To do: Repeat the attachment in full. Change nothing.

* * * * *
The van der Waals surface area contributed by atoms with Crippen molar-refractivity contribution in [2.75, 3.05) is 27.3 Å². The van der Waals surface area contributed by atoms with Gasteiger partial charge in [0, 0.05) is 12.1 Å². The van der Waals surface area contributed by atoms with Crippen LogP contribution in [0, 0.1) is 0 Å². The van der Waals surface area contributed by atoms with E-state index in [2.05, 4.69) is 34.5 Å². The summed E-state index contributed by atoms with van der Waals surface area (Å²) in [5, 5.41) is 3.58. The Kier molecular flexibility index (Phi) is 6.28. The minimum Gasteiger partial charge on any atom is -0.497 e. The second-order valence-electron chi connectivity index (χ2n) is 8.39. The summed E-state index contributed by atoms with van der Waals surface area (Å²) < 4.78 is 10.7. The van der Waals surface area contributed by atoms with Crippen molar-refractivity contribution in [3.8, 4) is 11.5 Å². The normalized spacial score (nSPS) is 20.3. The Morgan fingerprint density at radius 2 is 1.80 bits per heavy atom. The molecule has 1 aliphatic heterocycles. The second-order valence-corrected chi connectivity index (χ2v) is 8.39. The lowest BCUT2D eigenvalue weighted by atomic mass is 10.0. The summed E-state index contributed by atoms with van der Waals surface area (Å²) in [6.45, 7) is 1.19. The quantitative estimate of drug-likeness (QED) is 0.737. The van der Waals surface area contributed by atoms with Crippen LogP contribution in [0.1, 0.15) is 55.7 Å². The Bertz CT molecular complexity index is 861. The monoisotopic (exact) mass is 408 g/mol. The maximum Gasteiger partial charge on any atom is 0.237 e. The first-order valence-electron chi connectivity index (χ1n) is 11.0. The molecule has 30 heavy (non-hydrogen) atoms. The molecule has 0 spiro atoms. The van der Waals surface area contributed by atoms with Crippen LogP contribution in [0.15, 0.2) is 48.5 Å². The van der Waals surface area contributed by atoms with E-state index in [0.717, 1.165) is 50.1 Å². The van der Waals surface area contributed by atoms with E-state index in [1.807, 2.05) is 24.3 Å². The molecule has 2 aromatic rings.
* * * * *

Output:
The van der Waals surface area contributed by atoms with Crippen molar-refractivity contribution in [2.75, 3.05) is 27.3 Å². The van der Waals surface area contributed by atoms with Gasteiger partial charge in [0, 0.05) is 12.1 Å². The van der Waals surface area contributed by atoms with Crippen LogP contribution in [0, 0.1) is 0 Å². The van der Waals surface area contributed by atoms with E-state index in [2.05, 4.69) is 34.5 Å². The summed E-state index contributed by atoms with van der Waals surface area (Å²) in [5, 5.41) is 3.58. The Kier molecular flexibility index (Phi) is 6.28. The minimum Gasteiger partial charge on any atom is -0.497 e. The second-order valence-electron chi connectivity index (χ2n) is 8.39. The summed E-state index contributed by atoms with van der Waals surface area (Å²) < 4.78 is 10.7. The van der Waals surface area contributed by atoms with Crippen molar-refractivity contribution in [3.8, 4) is 11.5 Å². The normalized spacial score (nSPS) is 20.3. The Morgan fingerprint density at radius 2 is 1.80 bits per heavy atom. The molecule has 1 aliphatic heterocycles. The second-order valence-corrected chi connectivity index (χ2v) is 8.39. The lowest BCUT2D eigenvalue weighted by atomic mass is 10.0. The summed E-state index contributed by atoms with van der Waals surface area (Å²) in [6.45, 7) is 1.19. The quantitative estimate of drug-likeness (QED) is 0.737. The van der Waals surface area contributed by atoms with Crippen LogP contribution in [0.1, 0.15) is 55.7 Å². The Bertz CT molecular complexity index is 861. The monoisotopic (exact) mass is 408 g/mol. The maximum Gasteiger partial charge on any atom is 0.237 e. The first-order valence-electron chi connectivity index (χ1n) is 11.0. The molecule has 30 heavy (non-hydrogen) atoms. The molecule has 0 spiro atoms. The van der Waals surface area contributed by atoms with Crippen LogP contribution in [0.15, 0.2) is 48.5 Å². The van der Waals surface area contributed by atoms with E-state index in [0.717, 1.165) is 50.1 Å². The van der Waals surface area contributed by atoms with E-state index in [1.807, 2.05) is 24.3 Å². The molecule has 2 aromatic rings.